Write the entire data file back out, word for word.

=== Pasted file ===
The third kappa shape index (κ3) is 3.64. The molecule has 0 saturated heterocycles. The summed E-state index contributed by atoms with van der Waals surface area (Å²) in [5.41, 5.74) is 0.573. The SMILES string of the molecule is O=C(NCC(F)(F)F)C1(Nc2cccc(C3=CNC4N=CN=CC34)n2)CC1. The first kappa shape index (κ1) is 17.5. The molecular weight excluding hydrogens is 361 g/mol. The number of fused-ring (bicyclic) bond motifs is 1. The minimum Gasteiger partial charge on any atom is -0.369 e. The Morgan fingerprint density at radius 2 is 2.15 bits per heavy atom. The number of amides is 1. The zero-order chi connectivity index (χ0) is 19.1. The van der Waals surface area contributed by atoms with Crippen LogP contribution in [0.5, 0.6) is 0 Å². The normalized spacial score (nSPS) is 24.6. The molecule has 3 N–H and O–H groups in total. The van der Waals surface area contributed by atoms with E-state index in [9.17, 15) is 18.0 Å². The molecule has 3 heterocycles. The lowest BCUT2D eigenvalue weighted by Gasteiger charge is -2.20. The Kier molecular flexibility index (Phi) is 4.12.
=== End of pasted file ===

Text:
The third kappa shape index (κ3) is 3.64. The molecule has 0 saturated heterocycles. The summed E-state index contributed by atoms with van der Waals surface area (Å²) in [5.41, 5.74) is 0.573. The SMILES string of the molecule is O=C(NCC(F)(F)F)C1(Nc2cccc(C3=CNC4N=CN=CC34)n2)CC1. The first kappa shape index (κ1) is 17.5. The molecular weight excluding hydrogens is 361 g/mol. The number of fused-ring (bicyclic) bond motifs is 1. The minimum Gasteiger partial charge on any atom is -0.369 e. The Morgan fingerprint density at radius 2 is 2.15 bits per heavy atom. The number of amides is 1. The zero-order chi connectivity index (χ0) is 19.1. The van der Waals surface area contributed by atoms with Crippen LogP contribution in [0.5, 0.6) is 0 Å². The normalized spacial score (nSPS) is 24.6. The molecule has 3 N–H and O–H groups in total. The van der Waals surface area contributed by atoms with E-state index in [9.17, 15) is 18.0 Å². The molecule has 3 heterocycles. The lowest BCUT2D eigenvalue weighted by Gasteiger charge is -2.20. The Kier molecular flexibility index (Phi) is 4.12.